IN-Pres: Campaigning Matters

When news emerged that the Obama campaign was running ads in and sending a key staffer to Indiana, the first reaction from some was that this might be a "head-fake" designed to trick the McCain campaign into wasting resources in a state that will likely follow its tradition in 2008 by voting GOP on the presidential level. Maybe not. Here's SurveyUSA:

In an election today in Indiana, Barack Obama takes 48% of the vote, John McCain 47% of the vote -- a statistical tie -- according to this latest SurveyUSA poll conducted exclusively for WHAS-TV Louisville and WCPO-TV Cincinnati. Obama's 1-point lead is within the survey's 4 percentage point margin of sampling error, and these results should be reported as a tie. Among men, McCain leads by 5; among women, Obama leads by 7 -- a 12-point gender gap. Among voters age 18 to 49, Obama leads by 5; among voters 50+, McCain leads by 3. Obama leads by 22 points among voters under age 35. 16% of Republicans cross over to vote for Democrat Obama; 19% of Democrats cross over to vote for Republican McCain; Independents favor Obama by 7 points. Among those voters who say they have already made up their minds, the two candidates are tied; among the 25% who say they could still change their mind, Obama leads by 2.

Think this poll is a mere aberration, an outlier that shows Obama unusually and incorrectly strong in his neighboring state of Indiana? The Pollster.com trend estimate, which tracks all of the recent polling from the state, doesn't, showing Obama leading by an average of 48 percent to 47 percent. Neither does Real Clear Politics, which shows Obama up 47.0 percent to 46.5 percent, or Five Thirty Eight, which shows Obama up 46.5 percent to 45.4 percent and gives the Illinois Democrat at 55 percent shot of carrying Indiana (a state it now calls a "tossup").

These numbers underscore a couple of important points. First, the maps from previous years cannot be taken for granted as the starting point for this fall's election. They just can't. The country has changed and moved a significant amount during the last four years, and the internal politics in a number of states have shifted dramatically during this time (think states like Ohio and New Hampshire tending to move towards the Democrats, or a state like Louisiana moving towards the GOP). Second, campaigning matters. Nate Silver suggests this point as one explanation for the latest Indiana numbers: "Apart from Obama being a Midwesterner, the explanation for his results in Indiana may be as simple as this: the Democrats had never really bothered to compete in the state before, until the presence of an important primary there forced them to." That's spot on. You campaign somewhere, you move numbers (but not necessarily always upwards -- see: Rudy Giuliani). If you cower away and refuse to play in states you think you'll lose, you're going to lose those states.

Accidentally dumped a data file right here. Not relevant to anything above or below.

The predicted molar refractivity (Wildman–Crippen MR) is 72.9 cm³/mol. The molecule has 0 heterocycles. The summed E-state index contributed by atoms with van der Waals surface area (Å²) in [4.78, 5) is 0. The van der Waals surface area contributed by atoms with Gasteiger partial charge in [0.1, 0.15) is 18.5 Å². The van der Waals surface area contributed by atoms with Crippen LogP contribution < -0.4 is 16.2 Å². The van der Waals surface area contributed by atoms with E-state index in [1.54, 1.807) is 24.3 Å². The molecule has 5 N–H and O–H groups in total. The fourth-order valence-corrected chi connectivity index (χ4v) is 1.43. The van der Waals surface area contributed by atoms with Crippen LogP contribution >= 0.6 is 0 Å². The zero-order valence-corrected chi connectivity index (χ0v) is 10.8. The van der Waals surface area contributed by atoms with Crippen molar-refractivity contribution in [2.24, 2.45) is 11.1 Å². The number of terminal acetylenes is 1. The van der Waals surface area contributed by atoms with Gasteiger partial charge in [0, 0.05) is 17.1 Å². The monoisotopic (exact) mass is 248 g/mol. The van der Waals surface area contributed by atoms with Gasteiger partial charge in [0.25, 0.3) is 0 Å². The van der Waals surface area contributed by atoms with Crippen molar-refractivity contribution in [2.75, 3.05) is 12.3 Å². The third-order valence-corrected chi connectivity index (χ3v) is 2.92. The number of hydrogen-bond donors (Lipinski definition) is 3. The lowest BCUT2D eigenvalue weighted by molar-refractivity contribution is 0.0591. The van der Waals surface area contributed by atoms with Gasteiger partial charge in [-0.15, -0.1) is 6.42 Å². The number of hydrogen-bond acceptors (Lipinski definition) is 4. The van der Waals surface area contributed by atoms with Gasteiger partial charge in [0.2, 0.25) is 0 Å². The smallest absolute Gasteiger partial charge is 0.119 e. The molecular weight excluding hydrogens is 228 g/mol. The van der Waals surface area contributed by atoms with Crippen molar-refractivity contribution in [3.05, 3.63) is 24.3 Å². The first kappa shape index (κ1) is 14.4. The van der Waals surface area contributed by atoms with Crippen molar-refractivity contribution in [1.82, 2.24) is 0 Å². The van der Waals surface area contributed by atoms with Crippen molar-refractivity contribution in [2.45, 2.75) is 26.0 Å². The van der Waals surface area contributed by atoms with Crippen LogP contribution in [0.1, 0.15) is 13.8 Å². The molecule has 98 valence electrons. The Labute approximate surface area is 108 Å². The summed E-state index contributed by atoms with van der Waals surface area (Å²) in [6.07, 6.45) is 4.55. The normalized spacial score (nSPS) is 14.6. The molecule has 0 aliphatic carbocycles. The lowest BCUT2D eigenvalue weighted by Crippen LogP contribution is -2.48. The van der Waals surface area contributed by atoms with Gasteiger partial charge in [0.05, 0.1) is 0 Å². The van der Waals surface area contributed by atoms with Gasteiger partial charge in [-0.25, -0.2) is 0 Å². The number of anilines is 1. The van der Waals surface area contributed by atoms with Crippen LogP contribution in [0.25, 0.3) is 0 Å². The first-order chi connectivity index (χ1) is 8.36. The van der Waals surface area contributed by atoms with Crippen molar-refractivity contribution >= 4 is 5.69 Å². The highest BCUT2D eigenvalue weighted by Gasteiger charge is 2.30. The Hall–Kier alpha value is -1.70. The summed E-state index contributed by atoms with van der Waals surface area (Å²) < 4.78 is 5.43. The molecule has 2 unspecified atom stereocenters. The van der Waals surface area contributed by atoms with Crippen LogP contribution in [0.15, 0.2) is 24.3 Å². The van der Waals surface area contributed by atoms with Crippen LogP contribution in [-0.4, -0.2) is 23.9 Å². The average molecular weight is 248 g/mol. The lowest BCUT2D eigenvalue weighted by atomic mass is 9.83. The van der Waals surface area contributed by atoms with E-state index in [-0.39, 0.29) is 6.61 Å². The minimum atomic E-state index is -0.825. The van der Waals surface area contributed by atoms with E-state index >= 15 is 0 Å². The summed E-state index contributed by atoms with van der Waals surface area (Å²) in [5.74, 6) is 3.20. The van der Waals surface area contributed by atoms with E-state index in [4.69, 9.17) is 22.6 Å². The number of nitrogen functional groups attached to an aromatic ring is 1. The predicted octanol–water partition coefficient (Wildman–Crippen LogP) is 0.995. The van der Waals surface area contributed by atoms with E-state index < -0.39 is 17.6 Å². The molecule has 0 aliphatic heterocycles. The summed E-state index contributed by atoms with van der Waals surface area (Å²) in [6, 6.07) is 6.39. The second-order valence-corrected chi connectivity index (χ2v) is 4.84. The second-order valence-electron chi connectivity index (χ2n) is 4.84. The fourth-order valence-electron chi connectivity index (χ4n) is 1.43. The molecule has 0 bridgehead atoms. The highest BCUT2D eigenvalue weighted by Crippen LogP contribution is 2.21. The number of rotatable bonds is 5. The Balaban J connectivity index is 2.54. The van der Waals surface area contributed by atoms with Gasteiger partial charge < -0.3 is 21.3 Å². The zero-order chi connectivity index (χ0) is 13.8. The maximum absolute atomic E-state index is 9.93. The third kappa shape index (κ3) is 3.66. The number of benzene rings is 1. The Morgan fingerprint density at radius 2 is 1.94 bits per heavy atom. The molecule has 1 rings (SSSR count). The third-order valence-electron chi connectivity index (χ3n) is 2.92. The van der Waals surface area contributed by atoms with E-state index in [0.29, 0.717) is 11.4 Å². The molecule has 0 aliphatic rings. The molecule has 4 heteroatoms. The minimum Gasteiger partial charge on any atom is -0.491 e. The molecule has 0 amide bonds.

Does this mean that Obama has Indiana in the bag because he waged a competitive primary there, because he has sent a top political staffer there, and he is willing to invest advertising dollars there? No. But at the same time, the Obama campaign has now put Indiana, a state the Democrats last carried during the 1964 presidential election and only won four times during the 20th century, into play, a big achievement that almost undoubtedly increases his shot at winning the White House come November.

Tags: IN-Pres, Indiana, White House 2008 (all tags)

Comments

18 Comments

Re: IN-Pres: Campaigning Matters

Lest it be forgotten: this spring, the 2nd-ever Muslim in Congress, André Carson, was elected in Indianapolis with the support of Barack Obama (and vice-versa)

by Wilson46201 2008-06-25 03:53AM | 0 recs
Re: IN-Pres: Campaigning Matters

You know, it funny.  For a long time, I was really annoyed that the electoral map here at MyDD never bothered to update Indiana after early polls that showed Obama up swung back toward McCain.  Polls showed it close, but the last couple polls showed that McCain was ever so slightly ahead, and I'd prefer realistic expectation setting.

Apparently, you guys knew something I didn't.  Now I'm just waiting for a new Ohio poll to turn the entire Great Lakes region blue.  :)

by hello world 2008-06-25 04:40AM | 0 recs
Re: IN-Pres: Campaigning Matters

Why do expectations matter any more?  The general is all on one day.  If Obama doesn't win IN is that going to affect OH somehow?

by thezzyzx 2008-06-25 06:59AM | 0 recs
Re: IN-Pres: Campaigning Matters

They don't really, except to keep people later on, if the polls tighten up from going, "OMG, Obama is blowing it!!1!"

It's a pet peeve of mine from before Clinton dropped, and her poll numbers so inflated while Obama's were depressed by the Nobama crowds.  The maps bugged me at the time, because even if Obama went on to win in November by 271 electoral votes, there will be some people that will say, "See, Clinton would have won Arkansas and gotten a REAL mandate".

It doesn't mean much, but as the summer goes by, watch for expectation trolling from certain corners.  Not that we're not seeing it already.

by hello world 2008-06-25 09:43AM | 0 recs
Re: IN-Pres: Campaigning Matters

I think having the ground game set up is tremendous, now it's time to get the message out, start talking more and more policy and less and less of the funny stuff, eople want leaders on the issues and I think we're seeing that shift start from BHO, which is great.

by Dog Chains 2008-06-25 04:49AM | 0 recs
Re: IN-Pres: Campaigning Matters

IN has LOTS of swing voters.  In 04, Bayh pulled in about 64% of the vote.  That means a whopping 24% (minimum) split their ballots.  

Mitch is unpopular and polling below 50%.  Mitch is saying how great the IN economy is and people don't like being taken for fools. Prior to Mitch, the Dems had the Gov for 16 years.  

Our problem is entrenched GOP state senators that have blocked progress for several decades.